Gabapentin for Prophylaxis Intrathecal Morphine-Induced Pruritus
Intrathecal morphine provides good postoperative analgesia for up to 18-24 hour after administration. Pruritus is the most common side effect of intrathecal morphine, which the incidence was reported as 20%-100%2 and 63% in Songklanagarind Hospital. Pathophysiology of opioid-induced pruritus remain unclear and more than one mechanism may be involved in the development of opioid-induced pruritus, such as, mediated central µ opioid receptors, Dopamine (D2) receptors, Serotonin (5-HT3) receptors, prostaglandin system, GABA receptors, and glycine receptors, so that why opioid-induced pruritus is difficult to manage. Many medications have been used to treat this side effect included antihistamines, 5-HT3 (serotonin) receptor antagonists, opioid antagonists, opioid agonist-antagonists, propofol, and nonsteroidal antiinflammatory drugs.
Gabapentin is an anticonvulsant, a structural analog of aminobutyric acid, and currently approved by the Food and Drug Administration for the treatment of partial seizures and postherpetic neuralgia. Many studies have shown gabapentin to be effective in the case of brachioradial pruritus, itch of neuropathic in origin, uremic pruritus, multiple sclerosis-induced pruritus,cholestatic pruritus, itch produced by burn, and pruritus of unknown origin. However, there is only one small study in Taiwan shown the effectiveness of gabapentin 1200 mg in prevention of intrathecal morphine-induced pruritus in orthopedic surgery, which could reduce incidence of pruritus from 77.5% to 47.5% (38.7% reduction). Because gabapentin has several side effects especially in high dose such as drowsiness, dry mouth, headache, unsteadiness, reduced co-ordination or slowed reaction, constipation, diarrhea, peripheral edema, dizziness, confusion, loss of concentration, weight gain, and nausea, vomiting, so in our study we decided to reduce the dose of gabapentin. Therefore, we would like to know if gabapentin in a smaller dose (600 mg) used in the wider range of age including the elderly can decrease the incidence of intrathecal morphine-induced pruritus in orthopedic surgery in Songklanagarind Hospital.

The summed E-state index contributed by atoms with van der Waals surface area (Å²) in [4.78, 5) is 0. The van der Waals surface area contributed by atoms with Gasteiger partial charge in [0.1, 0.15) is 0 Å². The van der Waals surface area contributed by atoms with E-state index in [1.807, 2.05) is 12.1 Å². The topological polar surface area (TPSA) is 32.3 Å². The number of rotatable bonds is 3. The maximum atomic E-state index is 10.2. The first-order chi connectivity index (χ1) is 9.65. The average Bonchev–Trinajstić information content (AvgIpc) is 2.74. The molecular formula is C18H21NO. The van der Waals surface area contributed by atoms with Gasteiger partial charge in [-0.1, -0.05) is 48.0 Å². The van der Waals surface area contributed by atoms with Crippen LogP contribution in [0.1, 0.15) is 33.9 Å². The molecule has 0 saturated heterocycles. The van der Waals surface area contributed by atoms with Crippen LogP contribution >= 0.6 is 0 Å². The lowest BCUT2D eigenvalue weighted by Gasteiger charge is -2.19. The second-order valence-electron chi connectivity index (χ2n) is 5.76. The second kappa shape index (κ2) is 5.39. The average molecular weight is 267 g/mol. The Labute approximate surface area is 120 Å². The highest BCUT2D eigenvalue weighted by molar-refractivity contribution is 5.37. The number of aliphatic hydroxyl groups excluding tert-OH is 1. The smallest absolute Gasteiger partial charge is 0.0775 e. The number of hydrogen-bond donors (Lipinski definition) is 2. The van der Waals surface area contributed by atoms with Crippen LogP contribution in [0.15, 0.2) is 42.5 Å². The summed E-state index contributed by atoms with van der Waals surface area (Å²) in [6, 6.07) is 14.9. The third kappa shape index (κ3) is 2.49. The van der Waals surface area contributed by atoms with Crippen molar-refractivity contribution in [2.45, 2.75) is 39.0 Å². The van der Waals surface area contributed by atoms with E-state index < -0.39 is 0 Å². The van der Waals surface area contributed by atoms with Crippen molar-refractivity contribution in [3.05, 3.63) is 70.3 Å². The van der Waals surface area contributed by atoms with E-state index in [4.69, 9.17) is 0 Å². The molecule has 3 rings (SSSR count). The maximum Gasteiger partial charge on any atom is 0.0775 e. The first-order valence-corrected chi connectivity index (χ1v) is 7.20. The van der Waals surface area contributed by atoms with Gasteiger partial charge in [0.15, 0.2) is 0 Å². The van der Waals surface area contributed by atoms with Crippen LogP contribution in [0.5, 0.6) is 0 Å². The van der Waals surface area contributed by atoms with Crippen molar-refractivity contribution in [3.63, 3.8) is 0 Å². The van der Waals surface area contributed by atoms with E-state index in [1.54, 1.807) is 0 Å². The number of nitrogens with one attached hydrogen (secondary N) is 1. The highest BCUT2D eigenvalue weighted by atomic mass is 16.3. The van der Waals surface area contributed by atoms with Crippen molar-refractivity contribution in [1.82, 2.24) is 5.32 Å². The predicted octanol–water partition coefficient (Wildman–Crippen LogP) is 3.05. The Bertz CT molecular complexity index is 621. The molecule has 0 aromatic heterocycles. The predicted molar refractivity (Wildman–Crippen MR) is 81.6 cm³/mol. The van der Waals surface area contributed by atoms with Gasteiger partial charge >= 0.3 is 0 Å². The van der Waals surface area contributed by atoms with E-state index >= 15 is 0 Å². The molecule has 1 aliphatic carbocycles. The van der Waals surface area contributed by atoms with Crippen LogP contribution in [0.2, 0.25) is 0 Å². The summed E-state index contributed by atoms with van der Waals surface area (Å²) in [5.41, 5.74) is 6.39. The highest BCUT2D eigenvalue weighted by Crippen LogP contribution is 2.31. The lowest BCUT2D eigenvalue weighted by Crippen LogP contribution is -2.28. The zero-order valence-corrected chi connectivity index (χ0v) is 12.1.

|Study Design:||Allocation: Randomized
Endpoint Classification: Safety/Efficacy Study
Intervention Model: Parallel Assignment
Masking: Double Blind (Subject, Caregiver, Investigator, Outcomes Assessor)
Primary Purpose: Prevention
|Official Title:||Gabapentin for Prophylaxis Intrathecal Morphine-Induced Pruritus After Orthopedics Surgery|
- incidence of pruritus postoperatively [ Time Frame: 0-24 h ] [ Designated as safety issue: Yes ]the incidence of pruritus during the 24 h follow-up period
- onset time and severity of pruritus [ Time Frame: 0-24 h ] [ Designated as safety issue: Yes ]The difference of onset time and severity of pruritus in the gabapentin and placebo groups
|Study Start Date:||September 2009|
|Study Completion Date:||November 2010|
|Primary Completion Date:||August 2010 (Final data collection date for primary outcome measure)|
Placebo Comparator: placebo
The patients in the placebo group received equal numbers of identical looking placebo 2 h before operation
Other Name: Neurontin®, Pfizer
Active Comparator: gabapentin
Patients in the gabapentin group received two capsules of gabapentin 300 mg (Neurontin®, Pfizer) at 2 h before operation.
Other Name: Neurontin®, Pfizer